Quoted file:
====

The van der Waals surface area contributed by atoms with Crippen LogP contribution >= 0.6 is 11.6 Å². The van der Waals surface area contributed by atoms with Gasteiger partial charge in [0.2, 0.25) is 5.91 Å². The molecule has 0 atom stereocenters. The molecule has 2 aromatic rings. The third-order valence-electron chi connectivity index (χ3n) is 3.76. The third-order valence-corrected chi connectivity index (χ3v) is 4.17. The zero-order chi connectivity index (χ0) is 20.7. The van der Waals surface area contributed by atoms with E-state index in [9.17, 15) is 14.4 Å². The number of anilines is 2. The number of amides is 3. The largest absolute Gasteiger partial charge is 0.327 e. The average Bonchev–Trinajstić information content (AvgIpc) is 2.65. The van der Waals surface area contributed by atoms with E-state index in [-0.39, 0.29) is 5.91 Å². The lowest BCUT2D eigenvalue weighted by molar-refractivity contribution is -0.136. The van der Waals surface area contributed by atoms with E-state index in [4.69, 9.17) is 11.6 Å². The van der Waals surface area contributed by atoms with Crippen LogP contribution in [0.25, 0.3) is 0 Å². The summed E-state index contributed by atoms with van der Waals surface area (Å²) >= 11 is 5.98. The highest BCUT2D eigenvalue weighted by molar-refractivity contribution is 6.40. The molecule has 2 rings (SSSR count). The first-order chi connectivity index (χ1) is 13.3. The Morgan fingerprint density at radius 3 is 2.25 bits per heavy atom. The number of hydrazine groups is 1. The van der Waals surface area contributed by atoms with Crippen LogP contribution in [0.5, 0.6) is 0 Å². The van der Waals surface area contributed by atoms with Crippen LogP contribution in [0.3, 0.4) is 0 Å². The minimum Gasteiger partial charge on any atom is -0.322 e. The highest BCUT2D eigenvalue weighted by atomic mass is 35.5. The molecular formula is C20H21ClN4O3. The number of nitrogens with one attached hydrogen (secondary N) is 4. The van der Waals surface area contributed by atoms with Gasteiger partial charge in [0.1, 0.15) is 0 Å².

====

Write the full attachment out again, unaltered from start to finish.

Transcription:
The van der Waals surface area contributed by atoms with Crippen LogP contribution >= 0.6 is 11.6 Å². The van der Waals surface area contributed by atoms with Gasteiger partial charge in [0.2, 0.25) is 5.91 Å². The molecule has 0 atom stereocenters. The molecule has 2 aromatic rings. The third-order valence-electron chi connectivity index (χ3n) is 3.76. The third-order valence-corrected chi connectivity index (χ3v) is 4.17. The zero-order chi connectivity index (χ0) is 20.7. The van der Waals surface area contributed by atoms with E-state index in [9.17, 15) is 14.4 Å². The number of anilines is 2. The number of amides is 3. The largest absolute Gasteiger partial charge is 0.327 e. The average Bonchev–Trinajstić information content (AvgIpc) is 2.65. The van der Waals surface area contributed by atoms with E-state index in [-0.39, 0.29) is 5.91 Å². The lowest BCUT2D eigenvalue weighted by molar-refractivity contribution is -0.136. The van der Waals surface area contributed by atoms with E-state index in [4.69, 9.17) is 11.6 Å². The van der Waals surface area contributed by atoms with Crippen LogP contribution in [0.25, 0.3) is 0 Å². The summed E-state index contributed by atoms with van der Waals surface area (Å²) >= 11 is 5.98. The highest BCUT2D eigenvalue weighted by molar-refractivity contribution is 6.40. The molecule has 2 rings (SSSR count). The first-order chi connectivity index (χ1) is 13.3. The Morgan fingerprint density at radius 3 is 2.25 bits per heavy atom. The number of hydrazine groups is 1. The van der Waals surface area contributed by atoms with Crippen LogP contribution in [0.5, 0.6) is 0 Å². The van der Waals surface area contributed by atoms with Crippen LogP contribution in [0.3, 0.4) is 0 Å². The minimum Gasteiger partial charge on any atom is -0.322 e. The highest BCUT2D eigenvalue weighted by atomic mass is 35.5. The molecular formula is C20H21ClN4O3. The number of nitrogens with one attached hydrogen (secondary N) is 4. The van der Waals surface area contributed by atoms with Gasteiger partial charge in [0.1, 0.15) is 0 Å².